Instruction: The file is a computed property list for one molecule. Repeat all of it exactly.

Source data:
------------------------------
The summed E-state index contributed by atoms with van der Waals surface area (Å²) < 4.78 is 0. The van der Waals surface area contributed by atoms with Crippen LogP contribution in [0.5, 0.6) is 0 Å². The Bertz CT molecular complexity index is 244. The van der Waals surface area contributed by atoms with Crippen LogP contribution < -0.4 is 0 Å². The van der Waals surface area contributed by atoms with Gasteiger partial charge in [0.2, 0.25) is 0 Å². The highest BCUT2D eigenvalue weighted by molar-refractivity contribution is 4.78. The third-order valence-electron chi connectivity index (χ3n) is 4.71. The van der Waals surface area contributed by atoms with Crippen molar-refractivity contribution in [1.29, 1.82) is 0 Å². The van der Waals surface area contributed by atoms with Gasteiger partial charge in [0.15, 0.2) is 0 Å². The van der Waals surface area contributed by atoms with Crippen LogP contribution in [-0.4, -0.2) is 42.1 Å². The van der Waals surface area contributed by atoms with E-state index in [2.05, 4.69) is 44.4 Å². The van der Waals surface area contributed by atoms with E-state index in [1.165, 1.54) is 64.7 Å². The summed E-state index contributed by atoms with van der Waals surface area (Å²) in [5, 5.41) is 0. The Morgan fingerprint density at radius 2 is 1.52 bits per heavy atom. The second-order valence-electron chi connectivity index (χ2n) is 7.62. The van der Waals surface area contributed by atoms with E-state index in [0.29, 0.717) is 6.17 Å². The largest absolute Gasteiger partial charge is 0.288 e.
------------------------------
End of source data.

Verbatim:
The summed E-state index contributed by atoms with van der Waals surface area (Å²) < 4.78 is 0. The van der Waals surface area contributed by atoms with Crippen LogP contribution in [0.5, 0.6) is 0 Å². The Bertz CT molecular complexity index is 244. The van der Waals surface area contributed by atoms with Crippen LogP contribution < -0.4 is 0 Å². The van der Waals surface area contributed by atoms with Gasteiger partial charge in [0.2, 0.25) is 0 Å². The highest BCUT2D eigenvalue weighted by molar-refractivity contribution is 4.78. The third-order valence-electron chi connectivity index (χ3n) is 4.71. The van der Waals surface area contributed by atoms with Crippen molar-refractivity contribution in [1.29, 1.82) is 0 Å². The van der Waals surface area contributed by atoms with Gasteiger partial charge in [0.15, 0.2) is 0 Å². The van der Waals surface area contributed by atoms with Crippen LogP contribution in [-0.4, -0.2) is 42.1 Å². The van der Waals surface area contributed by atoms with E-state index in [2.05, 4.69) is 44.4 Å². The van der Waals surface area contributed by atoms with E-state index in [1.165, 1.54) is 64.7 Å². The summed E-state index contributed by atoms with van der Waals surface area (Å²) in [5, 5.41) is 0. The Morgan fingerprint density at radius 2 is 1.52 bits per heavy atom. The second-order valence-electron chi connectivity index (χ2n) is 7.62. The van der Waals surface area contributed by atoms with E-state index in [0.29, 0.717) is 6.17 Å². The largest absolute Gasteiger partial charge is 0.288 e.